Asian stocks struggle to build on Wall Street gains, dollar rises

SINGAPORE/NEW YORK (Reuters) – Asia’s stock markets struggled to emulate Wall Street’s rebound on Wednesday as persistent worries about the global economic recovery kept investors cautious, while ebbing inflation expectations helped the U.S. dollar to a two-month high.

MSCI’s broadest index of Asia-Pacific shares outside Japan .MIAPJ0000PUS was steady after two days of declines, but the mood was hardly bullish.

Japan’s Nikkei .N225 returned from a two-day holiday to drop 0.6%. Markets in Shanghai .SSEC and Hong Kong .HSI opened flat, the ASX 200 <.AXJO rose 1.6% and South Korea’s Kospi .KS11 fell 0.8% on a jump in coronavirus infections.

“I think that reflects a lingering caution. The pandemic is still a concern…non-tech stocks are still weighed down by COVID-19,” said Bank of Singapore analyst Moh Siong Sim.

Foreign exchange markets best reflected those worries and a strong dollar kept Asia’s currencies on the back foot, extending gains that had begun with hawkish remarks from a senior U.S. Federal Reserve official overnight. [FRX/]

The greenback has busted out of a downtrend that started in March and it rose 0.2% against a basket of currencies =USD to its highest since late July.

It gained by the same margin against the euro and yen and a little further against the Aussie to hit a six-week peak. The kiwi NZD=D3 flickered higher after the central bank left rates on hold, as expected, but pressure soon returned.

FILE PHOTO: Investors look at screens showing stock information at a brokerage house in Shanghai, China January 16, 2020. REUTERS/Aly Song

“There looks to be a squeeze on dollar shorts,” said Westpac FX analyst Sean Callow, with jitters in the equity markets, a stalling euro and no new stimulus from the U.S. Federal Reserve to keep it under pressure.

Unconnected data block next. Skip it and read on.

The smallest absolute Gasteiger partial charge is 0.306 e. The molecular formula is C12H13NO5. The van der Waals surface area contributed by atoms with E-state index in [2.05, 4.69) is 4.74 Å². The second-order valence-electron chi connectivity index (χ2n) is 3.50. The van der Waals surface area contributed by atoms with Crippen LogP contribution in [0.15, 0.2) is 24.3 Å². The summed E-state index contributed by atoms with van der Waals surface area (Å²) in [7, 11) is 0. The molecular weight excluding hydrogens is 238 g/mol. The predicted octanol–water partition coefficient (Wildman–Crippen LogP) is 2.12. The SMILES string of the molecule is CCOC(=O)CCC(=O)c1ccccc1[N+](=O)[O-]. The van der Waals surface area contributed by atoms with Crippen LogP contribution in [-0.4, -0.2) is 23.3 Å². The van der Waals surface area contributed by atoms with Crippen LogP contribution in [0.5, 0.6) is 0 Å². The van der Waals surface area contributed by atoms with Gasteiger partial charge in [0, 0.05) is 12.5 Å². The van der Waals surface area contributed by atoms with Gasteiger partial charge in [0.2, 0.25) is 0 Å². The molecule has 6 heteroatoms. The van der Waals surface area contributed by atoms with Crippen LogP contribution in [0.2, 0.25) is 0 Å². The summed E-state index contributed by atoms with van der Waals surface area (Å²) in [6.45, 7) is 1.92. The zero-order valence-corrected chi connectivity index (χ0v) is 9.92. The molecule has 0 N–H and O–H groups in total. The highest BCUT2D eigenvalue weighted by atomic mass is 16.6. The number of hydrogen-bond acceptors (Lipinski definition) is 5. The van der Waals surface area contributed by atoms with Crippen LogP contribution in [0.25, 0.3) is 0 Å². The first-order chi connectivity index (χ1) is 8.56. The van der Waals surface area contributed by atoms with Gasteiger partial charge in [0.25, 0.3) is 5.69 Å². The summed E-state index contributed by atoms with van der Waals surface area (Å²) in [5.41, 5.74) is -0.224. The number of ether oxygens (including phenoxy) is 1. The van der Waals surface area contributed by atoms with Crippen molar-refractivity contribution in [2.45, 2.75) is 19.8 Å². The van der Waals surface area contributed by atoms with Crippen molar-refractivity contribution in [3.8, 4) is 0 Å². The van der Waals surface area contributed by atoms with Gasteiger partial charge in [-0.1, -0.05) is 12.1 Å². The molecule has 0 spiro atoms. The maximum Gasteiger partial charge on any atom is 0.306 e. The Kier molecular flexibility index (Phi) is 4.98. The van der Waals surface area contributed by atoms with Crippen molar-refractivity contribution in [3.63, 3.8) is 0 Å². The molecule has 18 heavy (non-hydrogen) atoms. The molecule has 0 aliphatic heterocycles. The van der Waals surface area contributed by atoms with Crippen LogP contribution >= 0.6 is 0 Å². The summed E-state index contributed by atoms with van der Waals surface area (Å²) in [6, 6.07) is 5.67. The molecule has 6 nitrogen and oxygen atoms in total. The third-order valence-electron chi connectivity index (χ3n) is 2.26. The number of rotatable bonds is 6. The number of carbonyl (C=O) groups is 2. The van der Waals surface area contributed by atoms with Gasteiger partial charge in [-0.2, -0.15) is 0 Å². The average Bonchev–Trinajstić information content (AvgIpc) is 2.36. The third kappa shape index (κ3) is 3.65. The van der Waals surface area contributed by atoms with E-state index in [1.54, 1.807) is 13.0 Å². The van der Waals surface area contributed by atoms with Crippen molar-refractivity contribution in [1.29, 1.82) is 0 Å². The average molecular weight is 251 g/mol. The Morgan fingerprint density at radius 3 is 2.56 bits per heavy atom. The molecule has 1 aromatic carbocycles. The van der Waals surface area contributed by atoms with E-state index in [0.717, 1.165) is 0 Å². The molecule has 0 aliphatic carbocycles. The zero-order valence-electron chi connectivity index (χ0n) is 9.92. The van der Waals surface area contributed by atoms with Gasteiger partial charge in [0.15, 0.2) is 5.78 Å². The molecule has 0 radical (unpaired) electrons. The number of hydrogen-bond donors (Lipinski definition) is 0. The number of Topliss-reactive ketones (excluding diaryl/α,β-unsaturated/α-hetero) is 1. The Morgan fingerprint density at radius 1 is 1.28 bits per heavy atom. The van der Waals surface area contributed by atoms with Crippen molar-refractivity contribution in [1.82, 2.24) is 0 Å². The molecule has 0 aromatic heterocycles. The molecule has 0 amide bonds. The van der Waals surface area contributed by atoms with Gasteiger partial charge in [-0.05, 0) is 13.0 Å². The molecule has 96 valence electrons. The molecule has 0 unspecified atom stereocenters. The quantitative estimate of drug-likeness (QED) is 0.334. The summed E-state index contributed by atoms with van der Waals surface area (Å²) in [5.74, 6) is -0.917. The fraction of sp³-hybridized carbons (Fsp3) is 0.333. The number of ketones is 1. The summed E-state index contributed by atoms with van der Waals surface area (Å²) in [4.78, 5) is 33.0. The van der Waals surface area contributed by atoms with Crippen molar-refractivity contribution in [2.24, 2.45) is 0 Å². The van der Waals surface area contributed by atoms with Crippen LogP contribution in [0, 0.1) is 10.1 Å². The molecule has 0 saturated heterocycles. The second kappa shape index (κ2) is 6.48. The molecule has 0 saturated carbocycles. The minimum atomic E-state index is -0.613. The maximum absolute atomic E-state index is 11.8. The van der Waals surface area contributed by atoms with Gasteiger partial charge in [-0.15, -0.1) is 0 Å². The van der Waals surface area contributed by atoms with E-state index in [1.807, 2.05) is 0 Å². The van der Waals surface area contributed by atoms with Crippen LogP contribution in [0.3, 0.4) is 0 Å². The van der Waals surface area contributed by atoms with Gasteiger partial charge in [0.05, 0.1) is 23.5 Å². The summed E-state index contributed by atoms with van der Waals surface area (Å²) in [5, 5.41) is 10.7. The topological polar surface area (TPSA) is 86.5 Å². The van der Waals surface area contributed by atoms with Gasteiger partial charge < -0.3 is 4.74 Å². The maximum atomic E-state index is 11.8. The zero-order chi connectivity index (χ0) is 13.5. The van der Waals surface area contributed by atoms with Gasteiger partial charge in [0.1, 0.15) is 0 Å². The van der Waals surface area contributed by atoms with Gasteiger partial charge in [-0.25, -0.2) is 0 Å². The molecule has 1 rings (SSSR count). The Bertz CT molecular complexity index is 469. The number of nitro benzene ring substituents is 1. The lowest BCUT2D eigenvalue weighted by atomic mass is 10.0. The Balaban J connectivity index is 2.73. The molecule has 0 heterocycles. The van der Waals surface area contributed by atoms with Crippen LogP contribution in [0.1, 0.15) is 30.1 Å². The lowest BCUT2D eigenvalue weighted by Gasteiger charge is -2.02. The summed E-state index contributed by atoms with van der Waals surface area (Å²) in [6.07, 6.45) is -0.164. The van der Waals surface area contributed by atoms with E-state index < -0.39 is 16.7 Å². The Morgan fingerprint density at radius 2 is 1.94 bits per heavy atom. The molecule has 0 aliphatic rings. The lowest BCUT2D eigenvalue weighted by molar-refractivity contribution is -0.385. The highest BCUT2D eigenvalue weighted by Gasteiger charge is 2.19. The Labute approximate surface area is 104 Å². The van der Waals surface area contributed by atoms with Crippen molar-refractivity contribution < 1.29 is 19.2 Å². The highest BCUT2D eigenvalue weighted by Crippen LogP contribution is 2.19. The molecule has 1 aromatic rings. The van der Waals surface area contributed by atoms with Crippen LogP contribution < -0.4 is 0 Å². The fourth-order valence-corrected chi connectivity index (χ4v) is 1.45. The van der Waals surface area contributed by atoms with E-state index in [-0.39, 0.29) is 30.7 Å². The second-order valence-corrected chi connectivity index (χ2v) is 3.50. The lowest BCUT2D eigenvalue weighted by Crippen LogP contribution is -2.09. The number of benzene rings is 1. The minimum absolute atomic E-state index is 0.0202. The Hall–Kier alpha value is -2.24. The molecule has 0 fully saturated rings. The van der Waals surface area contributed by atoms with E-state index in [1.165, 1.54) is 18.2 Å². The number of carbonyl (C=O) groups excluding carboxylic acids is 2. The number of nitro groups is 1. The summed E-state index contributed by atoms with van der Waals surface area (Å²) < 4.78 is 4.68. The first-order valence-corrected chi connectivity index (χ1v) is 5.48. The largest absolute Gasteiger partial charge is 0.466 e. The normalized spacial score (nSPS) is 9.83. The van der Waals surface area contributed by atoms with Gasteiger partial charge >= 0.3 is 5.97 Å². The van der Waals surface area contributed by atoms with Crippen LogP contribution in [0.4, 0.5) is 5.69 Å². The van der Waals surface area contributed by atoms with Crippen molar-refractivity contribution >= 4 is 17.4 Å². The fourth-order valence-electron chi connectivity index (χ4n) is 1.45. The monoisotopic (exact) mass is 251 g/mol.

Chicago Fed President Charles Evans, due to become a voter on the Federal Open Market Committee in 2021, said overnight the Fed still needed to discuss its new inflation approach but it “could start raising rates before we start averaging 2%.”

That crimped inflation expectations, lifted U.S. real yields and set the dollar rising.


The drop and partial recovery of U.S. stocks this week has lacked an immediate trigger though geopolitics, economics and virus news has given investors plenty to worry about.

China-U.S. tensions are simmering, Britain has re-imposed some curbs on restaurants to try and head off a second wave of coronavirus infections and the U.S. election campaign seems to be distracting Congress from passing further aid bills.

Wall Street’s Tuesday rebound was led by a 1.7% gain in the Nasdaq .IXIC as a broker upgrade lifted AMZN.O by nearly 6%. The Dow and S&P 500 made more muted gains of 0.5% and 1% respectively.

Futures trade suggests there is not much conviction behind the bounce, with S&P 500 ESc1 futures wobbling either side of flat in Asia and Nasdaq 100 futures NQc1 down 0.5%.

“Care must be taken not to unthinkingly chartacterise this equity bounce back as ‘risk on’. It is not,” said Vishnu Varathan, head of economics at Mizuho Bank in Singapore.

“At best it is a mixed bag. More likely it was technical buying of dips.”

U.S. President Donald Trump told the United Nations General Assembly on Tuesday that China must be held accountable for having “unleashed” COVID-19, prompting Beijing to accuse him of “lies” and abusing the U.N. platform to provoke confrontation.

Another flashpoint, the TikTok deal, is also flaring, with state-backed newspaper China Daily on Wednesday calling the Oracle and Walmart agreement to take stakes in the app “dirty and unfair” and cast doubt on whether it would win Beijing’s support.

In commodity markets, oil prices slipped after a surprise rise in U.S. crude inventories. Brent futures LCOc1 were last down 0.9% at $41.34 a barrel and U.S crude futures CLc1 were down 1% at $39.41 a barrel.

Gold XAU=, which has dropped with the rising dollar, was steady at $1,900 an ounce.

Reporting by Tom Westbrook in Singapore and Suzanne Barlyn in New York; Editing by Sam Holmes and Christian Schmollinger

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